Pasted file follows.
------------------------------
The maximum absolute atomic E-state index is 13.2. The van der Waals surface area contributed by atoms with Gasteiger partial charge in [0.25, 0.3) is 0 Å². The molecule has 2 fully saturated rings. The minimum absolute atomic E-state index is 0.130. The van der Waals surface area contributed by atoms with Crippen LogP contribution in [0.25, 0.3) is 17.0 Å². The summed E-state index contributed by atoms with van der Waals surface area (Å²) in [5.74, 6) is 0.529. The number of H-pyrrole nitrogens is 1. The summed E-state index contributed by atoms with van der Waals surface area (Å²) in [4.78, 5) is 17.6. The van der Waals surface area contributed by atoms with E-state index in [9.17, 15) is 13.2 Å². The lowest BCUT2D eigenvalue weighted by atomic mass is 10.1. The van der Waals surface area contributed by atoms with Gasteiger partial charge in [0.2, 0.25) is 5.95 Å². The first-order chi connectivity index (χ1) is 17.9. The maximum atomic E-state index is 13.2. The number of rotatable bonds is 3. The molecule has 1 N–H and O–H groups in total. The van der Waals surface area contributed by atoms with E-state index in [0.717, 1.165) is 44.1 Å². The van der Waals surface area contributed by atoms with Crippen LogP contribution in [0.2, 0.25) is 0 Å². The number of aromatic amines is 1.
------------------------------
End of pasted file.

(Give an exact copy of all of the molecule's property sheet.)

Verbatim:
The maximum absolute atomic E-state index is 13.2. The van der Waals surface area contributed by atoms with Gasteiger partial charge in [0.25, 0.3) is 0 Å². The molecule has 2 fully saturated rings. The minimum absolute atomic E-state index is 0.130. The van der Waals surface area contributed by atoms with Crippen LogP contribution in [0.25, 0.3) is 17.0 Å². The summed E-state index contributed by atoms with van der Waals surface area (Å²) in [5.74, 6) is 0.529. The number of H-pyrrole nitrogens is 1. The summed E-state index contributed by atoms with van der Waals surface area (Å²) in [4.78, 5) is 17.6. The van der Waals surface area contributed by atoms with E-state index in [9.17, 15) is 13.2 Å². The lowest BCUT2D eigenvalue weighted by atomic mass is 10.1. The van der Waals surface area contributed by atoms with Gasteiger partial charge in [0.2, 0.25) is 5.95 Å². The first-order chi connectivity index (χ1) is 17.9. The maximum atomic E-state index is 13.2. The number of rotatable bonds is 3. The molecule has 1 N–H and O–H groups in total. The van der Waals surface area contributed by atoms with E-state index in [0.717, 1.165) is 44.1 Å². The van der Waals surface area contributed by atoms with Crippen LogP contribution in [0.2, 0.25) is 0 Å². The number of aromatic amines is 1.